How can I Trust Firefox redux

As I have been really interested in the security debate I was really saddened by the post from a member of the IE team, Peter Torr. I didn’t follow the whole Slashdot debate. If this is what the IE team worries about, IE will never ever get fixed. His whole point of view I would summarize this way: IE is more secure because IE provides a better trust model through signed code. His points about the trust model are accurate. I too have cursed under my breath each time I installed “supported extension” to mozilla that wasn’t signed. However, since the trust model has been in place for some time in IE my rebuttal is this.

The way hackers have exploited vulnerabilities in IE has not been helped by an stronger trust model.

The secure code initiatives solve the wrong problem or perhaps it’s that facing the security around signed code, hackers simply took another point of attack. Listening to the Kevin Mitnicks of the world, you quickly understand that the point of least resistance is the path most likely to be taken. So, IE puts up a defense against unsigned code? Get the user to click OK to something they deem trustworthy. If you can make it look exactly like the victims bank/employer/friend/whatever, it’s one step easier. In IE’s case the deeper problem is that activex controls have almost unlimited access to the underlying computer. Mozilla/Firefox extensions are for the most part just javascript with tighter access to the browser as I understand it. On linux platforms, the user typically will run in the browser under weak permissions by default, further limiting, but eliminating the damage that could be done by malicious code.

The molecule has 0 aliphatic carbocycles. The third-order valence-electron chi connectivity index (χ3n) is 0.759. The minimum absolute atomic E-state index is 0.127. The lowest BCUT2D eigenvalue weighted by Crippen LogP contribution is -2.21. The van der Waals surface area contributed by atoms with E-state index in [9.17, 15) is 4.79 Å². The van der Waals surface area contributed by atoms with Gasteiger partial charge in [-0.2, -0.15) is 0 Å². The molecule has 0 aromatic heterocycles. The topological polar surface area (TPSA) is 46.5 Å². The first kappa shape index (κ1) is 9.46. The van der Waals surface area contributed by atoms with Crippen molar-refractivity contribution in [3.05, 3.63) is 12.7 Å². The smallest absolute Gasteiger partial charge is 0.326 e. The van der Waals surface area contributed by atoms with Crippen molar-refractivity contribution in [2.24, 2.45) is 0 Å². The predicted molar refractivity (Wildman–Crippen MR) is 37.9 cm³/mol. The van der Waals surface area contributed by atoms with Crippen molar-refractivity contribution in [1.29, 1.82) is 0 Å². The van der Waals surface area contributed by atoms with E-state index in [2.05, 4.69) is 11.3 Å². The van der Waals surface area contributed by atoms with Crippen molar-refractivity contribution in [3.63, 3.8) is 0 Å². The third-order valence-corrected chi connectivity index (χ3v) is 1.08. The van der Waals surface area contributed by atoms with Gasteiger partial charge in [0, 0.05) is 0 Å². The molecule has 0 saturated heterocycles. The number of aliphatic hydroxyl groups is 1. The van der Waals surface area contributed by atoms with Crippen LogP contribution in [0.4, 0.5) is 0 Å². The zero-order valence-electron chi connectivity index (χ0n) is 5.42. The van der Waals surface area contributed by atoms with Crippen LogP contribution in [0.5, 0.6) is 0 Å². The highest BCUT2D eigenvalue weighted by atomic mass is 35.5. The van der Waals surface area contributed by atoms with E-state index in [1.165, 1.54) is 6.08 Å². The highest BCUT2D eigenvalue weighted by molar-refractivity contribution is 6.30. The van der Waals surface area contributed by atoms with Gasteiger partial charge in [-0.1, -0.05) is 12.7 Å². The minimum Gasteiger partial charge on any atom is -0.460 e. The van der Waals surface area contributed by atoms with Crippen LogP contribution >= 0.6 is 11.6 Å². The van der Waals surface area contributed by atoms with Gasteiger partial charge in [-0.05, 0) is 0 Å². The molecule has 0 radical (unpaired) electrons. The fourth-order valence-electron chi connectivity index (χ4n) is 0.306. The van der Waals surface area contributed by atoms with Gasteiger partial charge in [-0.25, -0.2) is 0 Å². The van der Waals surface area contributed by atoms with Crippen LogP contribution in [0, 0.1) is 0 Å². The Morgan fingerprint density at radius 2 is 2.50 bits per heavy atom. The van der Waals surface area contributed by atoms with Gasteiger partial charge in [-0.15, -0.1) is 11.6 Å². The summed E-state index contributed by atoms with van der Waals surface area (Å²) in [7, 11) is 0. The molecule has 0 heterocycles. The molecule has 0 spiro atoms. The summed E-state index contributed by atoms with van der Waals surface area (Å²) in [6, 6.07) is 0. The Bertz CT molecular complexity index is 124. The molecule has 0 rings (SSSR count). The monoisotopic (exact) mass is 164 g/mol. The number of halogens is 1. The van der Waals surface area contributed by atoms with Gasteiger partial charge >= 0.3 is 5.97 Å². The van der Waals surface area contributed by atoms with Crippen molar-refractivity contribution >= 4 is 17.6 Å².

The end result is that while IE may attempt to look like a great white shining castle with numerous motes and gates, the hackers have quickly figured out how to search for the open ductwork and avoid the defenses entirely.


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